Picture: 123RF/GUDELLA
Picture: 123RF/GUDELLA

The door was left open for the Department of Mineral Resources to find reasons to appeal against the majority judgment handed down in the high court on Wednesday, finding that empowerment deals in the mining sector need not be perpetually topped up and calling into question the validity of the second Mining Charter.

In a minority judgment, Judge Thina Siwendu issued a contrary set of findings, arguing that mining companies had to continuously top up their black economic empowerment levels if they fell below 26%; that the charter was a "statutory instrument with a force of law which is intended to be binding"; and that the charter could not apply retrospectively to deals before the original charter was promulgated in 2004.

These minority findings were in favour of the department’s arguments about the charter that has been in force since 2004 and amended in 2010, contrary to the majority finding of two other judges on the full bench that heard the appeal from the Chamber of Mines in November 2017 for a declaratory order.

The majority found mining companies were not obliged to keep putting in place new empowerment structures once they had met their 26% ownership level and they could not be punished for failing to meet ownership conditions in the charter.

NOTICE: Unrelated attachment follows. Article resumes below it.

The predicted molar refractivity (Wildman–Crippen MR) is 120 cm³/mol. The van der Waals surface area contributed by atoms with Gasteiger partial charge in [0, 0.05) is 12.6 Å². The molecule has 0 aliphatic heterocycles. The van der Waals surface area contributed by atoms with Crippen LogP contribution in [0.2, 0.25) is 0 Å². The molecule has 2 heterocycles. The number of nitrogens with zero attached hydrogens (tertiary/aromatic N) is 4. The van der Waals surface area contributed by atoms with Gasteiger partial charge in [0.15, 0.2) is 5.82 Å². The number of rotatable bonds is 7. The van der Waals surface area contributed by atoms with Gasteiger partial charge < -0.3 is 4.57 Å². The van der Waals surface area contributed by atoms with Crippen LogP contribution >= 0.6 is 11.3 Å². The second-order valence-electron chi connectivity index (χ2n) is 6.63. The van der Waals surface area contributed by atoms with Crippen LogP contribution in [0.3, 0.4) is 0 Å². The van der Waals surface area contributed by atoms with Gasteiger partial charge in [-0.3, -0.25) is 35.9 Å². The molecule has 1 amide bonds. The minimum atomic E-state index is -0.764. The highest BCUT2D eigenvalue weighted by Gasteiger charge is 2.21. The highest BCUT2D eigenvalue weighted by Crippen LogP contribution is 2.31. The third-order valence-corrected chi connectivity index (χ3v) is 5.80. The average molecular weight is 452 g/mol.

"The issue is an emotive one and the dissenting judgment will, I believe, encourage the minister to take the matter on appeal. The threat of an appeal could be used to wring concessions from the chamber," said Allan Reid, a director at Cliffe Dekker Hofmeyr.

Judge Frans Barrie, with Judge Peter Mabuse concurring, singled out the 2010 amended charter for comment, pointing out that its publication and "its aftermath resulted in the goodwill and spirit of co-operation appearing from the original charter … evaporating".

In terms of a section in the Mineral and Petroleum Resources Development Act of 2002 — promulgated in 2004 — the mines minister had six months to draw up a charter.

The original charter came into existence in accordance with what was contemplated in that section, Barrie found, saying the 2010 charter was not.

Reid said that while the court did not hold that the 2010 charter was invalid, the judgment did appear to support this view. "On the rationale of the judgment, Mining Charter III may also be susceptible to challenge."

The chamber gave a muted welcome to the court’s finding that the minister could not enforce aspects of the charter, which was a guideline document, by invoking penalties in the act. Clearly, the chamber was cautious about provoking a backlash from the department and damaging relations in talks to draw up a new charter.

The department said it had taken note of the judgment and the new mines minister, Gwede Mantashe, would be briefed.